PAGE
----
Armchair BEA 2012 – A positive book experience?

It’s day 3 at Book Expo America 2012, and I’m still participating virtually through Armchair BEA.  Today’s suggested topic, Networking, is a bit of a stretch for me, but I’ll do my best to write something that is marginally on topic.  I don’t get out much.  I get really nervous around crowds of people, so events (such as book releases or book signings) really aren’t my cup of tea.  I’m new to blogging, and this is my first foray into the community.  So I was stumped when I saw today’s topic: “We’d love for you to share a positive “real life” experience with books! Either by way of your own partnerships in your community, a book signing you went to or possibly even a get together with fellow book bloggers.”

Hm.. I don’t have any partnerships in my community; I’ve only attended two book signings (ever), one for Neil Gaiman’s release of American Gods (2001) and the other for Anthony Bourdain’s release of The Nasty Bits (2006); and I’ve never been to a get together with other book bloggers.  Generally, I am such a literal person that the words “either…or” really do mean to me that only the options included in the either/or statement are acceptable, but I’ll just have to be creative.

A few years ago, just before the release of Harry Potter Book 7, some friends and I decided to form a book club.  It was relatively short-lived but enjoyable while it lasted.  The best thing about it was that we all had such varying tastes that we were guaranteed to be forced to read something outside our usual comfort zone.  We read (and I hope I’m not forgetting anything):  Harry Potter and the Deathly Hallows by J.K. Rowling, Embers by Sandor Marai, A Walk in the Woods by Bill Bryson, Misquoting Jesus: The Story Behind Who Changed the Bible and Why by Bart D. Ehrman, East of Eden by John Steinbeck, Pride and Prejudice by Jane Austen, The Problem of Pain and A Grief Observed by C.S. Lewis, and Lavinia by Ursula K. Le Guin.  I’m fairly certain I’m the only one of the four (sometimes five) of us who finished the last three on that list, but I’m glad I did (they were good!).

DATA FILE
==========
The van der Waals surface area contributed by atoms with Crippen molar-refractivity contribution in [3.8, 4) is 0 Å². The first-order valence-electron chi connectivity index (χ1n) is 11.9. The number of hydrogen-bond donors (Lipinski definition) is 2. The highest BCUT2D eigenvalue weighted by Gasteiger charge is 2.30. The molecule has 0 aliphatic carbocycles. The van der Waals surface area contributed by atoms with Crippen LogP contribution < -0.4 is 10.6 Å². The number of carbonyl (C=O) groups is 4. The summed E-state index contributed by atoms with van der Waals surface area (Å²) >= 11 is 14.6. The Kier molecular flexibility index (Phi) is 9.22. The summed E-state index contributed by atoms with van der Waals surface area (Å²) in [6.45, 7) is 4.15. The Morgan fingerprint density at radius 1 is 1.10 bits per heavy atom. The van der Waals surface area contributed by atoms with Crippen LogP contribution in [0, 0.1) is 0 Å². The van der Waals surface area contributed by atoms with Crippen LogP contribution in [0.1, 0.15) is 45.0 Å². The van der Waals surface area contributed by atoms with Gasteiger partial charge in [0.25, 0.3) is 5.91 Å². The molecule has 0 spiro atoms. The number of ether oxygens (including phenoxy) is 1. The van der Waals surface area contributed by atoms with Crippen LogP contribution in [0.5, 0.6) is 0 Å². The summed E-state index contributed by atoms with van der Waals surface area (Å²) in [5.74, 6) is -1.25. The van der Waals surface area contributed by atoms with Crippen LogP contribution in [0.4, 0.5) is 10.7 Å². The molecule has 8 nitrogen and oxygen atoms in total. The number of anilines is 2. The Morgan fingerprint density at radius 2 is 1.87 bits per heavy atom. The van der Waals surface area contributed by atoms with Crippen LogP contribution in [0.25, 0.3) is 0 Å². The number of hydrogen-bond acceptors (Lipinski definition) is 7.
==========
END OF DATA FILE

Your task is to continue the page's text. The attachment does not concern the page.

I am in favor of book clubs.  Too often, I get in the habit of reading, reading, reading without ever thinking about what I’ve read.  Sometimes, 10 books later, I can’t even remember the plot or character names of a particular book.  But when I have to discuss the book and what I thought and felt about it with a group of people, whether my good friends or total strangers, I have to think about it.  That book ends up making a stronger impression on me because I took the time to think about it, internalize it, and formulate some thoughts about it.  Four years after reading East of Eden, I can’t tell you all the plot points, but I can remember most of the characters’ names, and I can tell you what I thought about that book.  I can even do that for my least favorite of the books we read (Misquoting Jesus and A Walk in the Woods).  Besides, the book club was totally worth it just to get my best friend to read Pride and Prejudice.  That was a bucket list item, for me.

Ultimately, life got in the way, and our book club fizzled out.  Some of us got married, some started having kids, some went back to school, all got busy.  Eventually, I started this blog both as a creative outlet and as a means to force me to think about what I’m reading (even if it’s not very good).  When I write about books for my blog, my approach is similar to the one I used in the book club–no sense talking about the plot, unless it’s remarkable; focus on the one or two standout things about the book (whether good or bad).  I’m beyond glad that my friends and I did that book club for a time.  It was a very positive book experience!  🙂